Last week, Secretary of Education Betsy DeVos proposed new rules for Title IX, which prohibits sex-based discrimination in federally-funded educational institutions. The regulations outline definitions for domestic violence, stalking, and dating violence, putting them all under Title IX’s purview. Now schools will be able to investigate and resolve these cases internally, theoretically allowing victims to avoid a lengthy and thorny process in the court system. In the past, such misconduct fell in a regulatory grey area; some schools chose to handle it based on the rules for sexual assault and harassment, while others claimed it did not qualify for Title IX investigations.
The confusion created a frustrating, dangerous legal landscape for victims. In one highly-publicized case, Lauren McCluskey, a student at the University of Utah, was murdered by her ex-boyfriend after filing over 20 reports of abuse. Despite numerous instances of stalking, domestic violence, and harassment. the university refused to investigate. McCluskey’s parents even petitioned University President Ruth V. Watkins repeatedly, all to no avail. The student’s death, and others like it, were cited as a motivation for the new rules.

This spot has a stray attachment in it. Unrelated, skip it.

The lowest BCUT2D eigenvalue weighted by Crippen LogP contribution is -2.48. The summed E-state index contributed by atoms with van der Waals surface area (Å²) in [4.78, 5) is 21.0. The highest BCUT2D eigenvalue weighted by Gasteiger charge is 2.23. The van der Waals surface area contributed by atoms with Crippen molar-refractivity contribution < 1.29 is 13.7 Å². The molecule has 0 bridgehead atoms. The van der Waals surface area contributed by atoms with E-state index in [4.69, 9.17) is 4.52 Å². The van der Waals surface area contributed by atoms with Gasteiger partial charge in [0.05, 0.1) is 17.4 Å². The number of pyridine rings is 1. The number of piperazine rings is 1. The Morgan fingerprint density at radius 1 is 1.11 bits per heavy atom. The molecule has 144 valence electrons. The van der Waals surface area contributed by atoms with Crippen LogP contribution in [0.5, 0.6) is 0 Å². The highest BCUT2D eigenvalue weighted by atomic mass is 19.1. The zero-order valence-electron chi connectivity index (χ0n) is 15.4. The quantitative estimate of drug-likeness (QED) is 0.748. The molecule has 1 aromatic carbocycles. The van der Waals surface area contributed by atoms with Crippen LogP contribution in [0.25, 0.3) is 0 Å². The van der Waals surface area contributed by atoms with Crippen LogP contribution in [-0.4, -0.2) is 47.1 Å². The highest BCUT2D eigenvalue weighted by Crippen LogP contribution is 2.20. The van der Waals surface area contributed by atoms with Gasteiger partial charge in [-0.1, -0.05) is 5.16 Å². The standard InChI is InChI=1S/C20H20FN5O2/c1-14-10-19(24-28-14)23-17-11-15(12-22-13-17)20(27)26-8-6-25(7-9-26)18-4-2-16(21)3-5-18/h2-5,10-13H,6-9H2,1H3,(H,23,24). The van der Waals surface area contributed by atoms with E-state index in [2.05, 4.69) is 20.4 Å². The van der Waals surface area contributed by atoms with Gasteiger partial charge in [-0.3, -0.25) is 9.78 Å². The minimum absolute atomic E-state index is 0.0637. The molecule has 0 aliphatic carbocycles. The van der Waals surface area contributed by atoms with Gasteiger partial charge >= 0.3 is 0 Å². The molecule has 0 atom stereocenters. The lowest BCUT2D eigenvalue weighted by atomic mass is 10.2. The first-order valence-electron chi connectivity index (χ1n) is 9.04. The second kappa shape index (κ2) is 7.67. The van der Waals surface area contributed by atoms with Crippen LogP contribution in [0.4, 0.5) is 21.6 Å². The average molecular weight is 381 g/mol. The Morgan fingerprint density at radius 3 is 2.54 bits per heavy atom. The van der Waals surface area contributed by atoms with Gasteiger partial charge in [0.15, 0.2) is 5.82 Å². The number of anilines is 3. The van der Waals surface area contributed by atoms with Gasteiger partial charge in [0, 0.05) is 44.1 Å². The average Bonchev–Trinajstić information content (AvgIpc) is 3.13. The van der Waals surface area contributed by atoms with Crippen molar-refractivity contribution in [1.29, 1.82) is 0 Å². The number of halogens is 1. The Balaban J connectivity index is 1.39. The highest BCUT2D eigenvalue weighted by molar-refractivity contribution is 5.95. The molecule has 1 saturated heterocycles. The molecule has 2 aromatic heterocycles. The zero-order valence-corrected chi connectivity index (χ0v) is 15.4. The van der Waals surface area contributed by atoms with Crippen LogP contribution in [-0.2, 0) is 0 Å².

The proposed regulations are a positive development in DeVos’ otherwise controversial tenure; a major blindspot in Title IX has now been covered. However, this does not negate the clear harm DeVos has done by rolling back other Title IX protections. Last year, the Department of Education released several amendments favoring the rights of the accused. Supposedly an effort to encourage “due process,” the changes would require both parties to be cross-examined in person. These proceedings could re-traumatize victims, and would dissuade many from ever reporting a crime. Additionally, the DOE narrowed the definition of sexual harassment and made it more difficult to hold institutions legally accountable for failing to address discrimination.
The new rules are a paltry gesture in the context of this larger picture. Most of DeVos’ updates to Title IX read as pointed attempts to dissuade victims from reporting. Since the majority of gender-based violence goes unreported, cries of “due process for the accused” are myopic at best. Adding these new definitions does very little if victims can’t feel safe coming forward.
That said, defining domestic violence, stalking, and dating violence creates a good legal framework. In the future, a more sympathetic iteration of the DOE can utilize them in a stronger version of Title IX. Unfortunately, these increasingly toothless regulations offer little support to students today.
- The Feminist Majority Foundation has an educational equality program. It includes information on Title IX and toolkits for activists.
- The American Association of University Women offers an Ending Campus Sexual Assault Tool Kit intended for student activists.